“Don’t judge a book by its cover.” What an interesting proverb. You might think, “I don’t do that.” But we all do it. And of course you do as well. Everyday of our lives we are constantly making assumptions. It doesn’t matter if it’s an assumption regarding a person you meet on the street with a tattooed face that reminds you of Heath Ledger’s portrayal of the Joker, a Doberman with a chain collar strolling St Catherine that makes you want to walk the other side of the street. Or a cereal pack that features a surprisingly happy tiger that you know is loaded with ingredients that Dr. Sheldon Cooper would not eat on a Monday morning. Assessing situations quickly without many facts is what we all do. A dog knows a threat when it sees one without knowing if he/she graduated from Stanford with honors or not.
But should we be judging just by the cover alone? When you see the picture that accompanies this post, you might think that it features just an every-day white guy wearing a T-shirt with some piercing. Yes he looks like a tough-no-BS kind of a guy. But could there be more to it? It’s not someone that you would remember if you would see him walking on the sidewalk.
Now click on the picture and hit play.
After I watched the video I had to find out more about the guy featured in this video, to get more info than just what was featured on the cover. It turns out that he is from Montreal and this ad was even shot here in Montreal!
This concept, don’t judge a book by its cover, is something that has been on my mind since I saw this video. Maybe it’s because I can relate to this video – I’m a big guy that has to deal with other people’s assumptions constantly. Sure, I might think I have excuses for my statue, but does it really matter? If a businessman shows up for work wearing a purple suit and a white tie, does it mean he is unqualified to do his job simply because he doesn’t dress like a businessman would? The fact is it does not say anything about how skilled he is at his job, but people make assumptions. Does it have any meaning if I state that I deadlifted three reps of 200 kg when I was 19 and shortly after injured both of my wrists and from that point I have had difficulties going to the gym feeling not as strong as I was nine years ago? Does it really matter? Sadly, no it doesn’t.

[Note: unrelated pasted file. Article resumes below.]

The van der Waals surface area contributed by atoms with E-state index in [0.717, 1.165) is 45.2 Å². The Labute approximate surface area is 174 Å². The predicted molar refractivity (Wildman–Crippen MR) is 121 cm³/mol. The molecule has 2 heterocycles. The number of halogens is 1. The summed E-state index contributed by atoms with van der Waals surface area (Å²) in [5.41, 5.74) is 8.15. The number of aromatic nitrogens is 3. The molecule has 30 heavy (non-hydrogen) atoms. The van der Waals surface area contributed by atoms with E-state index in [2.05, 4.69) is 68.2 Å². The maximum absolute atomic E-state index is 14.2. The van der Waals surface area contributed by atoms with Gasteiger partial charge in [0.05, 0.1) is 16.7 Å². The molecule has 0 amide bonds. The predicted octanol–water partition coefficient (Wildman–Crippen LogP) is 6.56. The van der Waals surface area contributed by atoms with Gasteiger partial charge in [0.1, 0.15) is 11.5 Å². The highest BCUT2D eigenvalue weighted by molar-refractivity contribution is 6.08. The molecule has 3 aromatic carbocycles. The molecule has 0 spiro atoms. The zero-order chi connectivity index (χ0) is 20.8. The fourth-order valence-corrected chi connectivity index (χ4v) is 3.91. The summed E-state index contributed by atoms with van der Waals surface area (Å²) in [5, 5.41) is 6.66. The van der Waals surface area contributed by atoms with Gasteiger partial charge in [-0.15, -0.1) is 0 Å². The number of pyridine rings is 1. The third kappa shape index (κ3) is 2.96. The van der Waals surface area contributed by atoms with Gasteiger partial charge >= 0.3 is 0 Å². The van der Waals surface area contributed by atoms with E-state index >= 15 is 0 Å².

At grad school we are effectively shielded from reality. We do our work the best we can just to do well. We do not do it to get a promotion, a corner office and for most our scholarships/salaries are unaffected by the economical crisis (at least those that got funding before fall 2008). Outside campus we do not have to deal with much more than the occasional “so when are you graduating?” questions from parents and family members. But we have to be prepared for the real life before we leave grad school. It is imperative that we approach the last year in grad school as a preparation for real life. You have to find your weaknesses and fight them. Fight them hard! If you have a problem speaking in front of a large audience, get a TA position that forces you to talk to students. If you find it difficult to be the one that is responsible for an entire research project, hire a summer student or someone doing an undergrad thesis and guide him/her through it, take on the mentor role and take responsibility in what directions you steer him/her. If you are afraid you will not be able to come up with original projects/ideas as a researcher, take action right now and think of new things you can do with your research and approach your advisor with whatever idea you’ll have. He might hate it, but at least you’ll be getting practice and how to think on your own.
I am someone that is coming to grips with the fact I’ll be graduating in a year. I know that I have to loose plenty of weight to be taken seriously as a scientist/engineer (and as a person, but that’s another topic), make a business-like decision on what to do with my beard (shave or not shave, that is the question) and get a wardrobe that features more than one pair of jeans every semester and black T-shirts. I believe that we have to keep reminding ourselves that we should be improving everything about ourselves. Constantly! You are the decider of your own future. It’s up to you to be the best you can be. Take action or no one will.